"What surprises many players is that prices have increased in all product categories. We have tried to control this increase, but it really is an important point for some in their choices," said Spanish ready-to-wear brand Skatïe.
For leather goods brand Nat&Nin, Friday proved to be a good day's work, although the quieter Saturday raised a number of questions.
"Either the fair comes too late in the season or too early. Also, the start of the return from the vacations and the fact that the Maison & Objet show is being held a little later, whereas it used to be held on the same dates, has an impact on the presence of buyers," said the brand.
This season the label is trying out a new formula by running two separate stands: one to present its spring 2023 collection and another to present its winter 2022/2023 collection to stores that would like to place orders immediately. The brand's aim is to respond to the expectations of multi-brand retailers in the best way possible.
Finally, most of the exhibitors were able to meet with their customers as well as make deals with potential customers. All in all, this indicator remains key for brands playing the physical trade show card.
Not all exhibit areas had the same kind of positive momentum. The Impact area dedicated to sustainable solutions was apparently a little less visited than in previous editions. Coming from South Korea to present Supportex's eco-responsible manufacturing processes, director Anny Ann perceived a satisfactory activity, especially on Sunday. However, she felt that this year's event proved to be slower than when she first attended in September 2021.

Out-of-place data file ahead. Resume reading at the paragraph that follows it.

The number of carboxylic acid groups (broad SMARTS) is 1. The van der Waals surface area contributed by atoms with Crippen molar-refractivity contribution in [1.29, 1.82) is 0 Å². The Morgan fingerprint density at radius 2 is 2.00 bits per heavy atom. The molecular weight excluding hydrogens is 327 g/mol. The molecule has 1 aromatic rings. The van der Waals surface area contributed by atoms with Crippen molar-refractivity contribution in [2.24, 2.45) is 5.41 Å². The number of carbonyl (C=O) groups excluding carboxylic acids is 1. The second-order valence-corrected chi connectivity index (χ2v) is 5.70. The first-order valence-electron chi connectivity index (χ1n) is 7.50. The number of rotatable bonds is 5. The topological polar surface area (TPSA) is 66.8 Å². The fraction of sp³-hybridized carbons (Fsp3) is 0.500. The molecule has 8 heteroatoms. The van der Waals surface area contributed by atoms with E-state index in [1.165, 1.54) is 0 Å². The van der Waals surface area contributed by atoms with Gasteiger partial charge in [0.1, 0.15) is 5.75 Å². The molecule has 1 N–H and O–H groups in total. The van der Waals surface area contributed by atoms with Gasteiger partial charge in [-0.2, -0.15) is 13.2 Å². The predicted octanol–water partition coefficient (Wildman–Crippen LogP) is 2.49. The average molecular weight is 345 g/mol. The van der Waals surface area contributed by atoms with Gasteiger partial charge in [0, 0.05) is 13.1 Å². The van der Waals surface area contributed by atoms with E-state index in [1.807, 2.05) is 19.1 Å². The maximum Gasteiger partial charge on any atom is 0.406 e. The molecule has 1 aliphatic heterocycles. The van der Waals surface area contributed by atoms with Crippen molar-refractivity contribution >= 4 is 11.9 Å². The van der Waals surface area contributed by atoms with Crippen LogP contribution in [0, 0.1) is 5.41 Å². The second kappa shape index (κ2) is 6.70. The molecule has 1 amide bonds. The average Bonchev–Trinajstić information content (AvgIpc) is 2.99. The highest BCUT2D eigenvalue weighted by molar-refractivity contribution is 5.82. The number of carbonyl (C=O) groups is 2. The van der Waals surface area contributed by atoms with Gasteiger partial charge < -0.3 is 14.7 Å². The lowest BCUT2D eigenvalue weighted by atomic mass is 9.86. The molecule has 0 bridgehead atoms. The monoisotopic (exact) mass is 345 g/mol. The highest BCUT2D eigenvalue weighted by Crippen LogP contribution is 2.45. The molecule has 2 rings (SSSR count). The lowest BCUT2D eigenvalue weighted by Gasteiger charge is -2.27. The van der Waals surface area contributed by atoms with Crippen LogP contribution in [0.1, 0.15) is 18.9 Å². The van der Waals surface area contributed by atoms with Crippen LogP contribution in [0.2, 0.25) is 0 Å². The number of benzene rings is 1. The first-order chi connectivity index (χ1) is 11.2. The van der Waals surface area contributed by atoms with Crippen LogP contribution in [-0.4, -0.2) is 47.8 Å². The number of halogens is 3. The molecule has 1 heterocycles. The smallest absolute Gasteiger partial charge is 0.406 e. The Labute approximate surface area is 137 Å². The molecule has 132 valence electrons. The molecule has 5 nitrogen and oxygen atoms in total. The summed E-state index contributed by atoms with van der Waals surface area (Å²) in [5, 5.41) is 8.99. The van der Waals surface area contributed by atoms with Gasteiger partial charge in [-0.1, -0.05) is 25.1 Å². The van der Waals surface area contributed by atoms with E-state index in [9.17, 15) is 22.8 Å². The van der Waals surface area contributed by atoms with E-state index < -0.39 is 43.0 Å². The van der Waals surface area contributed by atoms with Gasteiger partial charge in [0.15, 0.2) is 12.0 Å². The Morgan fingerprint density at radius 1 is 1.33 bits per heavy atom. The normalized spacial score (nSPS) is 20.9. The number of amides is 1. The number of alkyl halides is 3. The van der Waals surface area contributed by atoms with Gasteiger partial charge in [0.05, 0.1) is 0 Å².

Sunday proved to be busier than the previous day, according to exhibitors FashionNetwork.com spoke to. "It's a particularly stimulating atmosphere of networking and interaction," said Bianca Benloukil, founder of Dutch brand Rainodd. Housed in the Impact space, the brand offers designer ponchos made from recycled plastics, inspired by the designer's time in Bali.
On the other hand, the spaces dedicated to ready-to-wear and accessories saw a large influx of buyers, especially from department stores along with multiple high-end French multi-brands, which, according to feedback picked up at the fair, have not cut back on their spending budgets. Colorful ready-to-wear brand Frnch Paris, for example, said it was its best season yet at the show, and Lemasson Paris said it has landed its first customer from New York at Who's Next.
Cotélac, which is returning to the show after several years of absence, established contacts with European visitors as well as those from overseas, specifically "from the French overseas departments and regions, Canada and the United States".
The show was also a success for Red Legend, a Marseille-based denim specialist that uses Italian yarns and French materials, attracting new clients from Ireland, Italy and even Japan.
This was an exception, however, as visitors were still mostly French and European. Brands are still waiting for the return of international buyers, particularly Asian buyers, who once placed sizeable orders.
After a five-year absence from Who's Next, Bangle Up, the jewelry brand acquired last February by Emmanuel Venot, has come back with a very specific strategy.
"We want to reach a more domestic clientele and especially more specialized in our field, which is fashion," said Venot. In a few days' time, Bangle Up will participate in the Maison & Objet show, where it will instead target international visitors.
The Who's next trade fair is scheduled to end on Monday evening.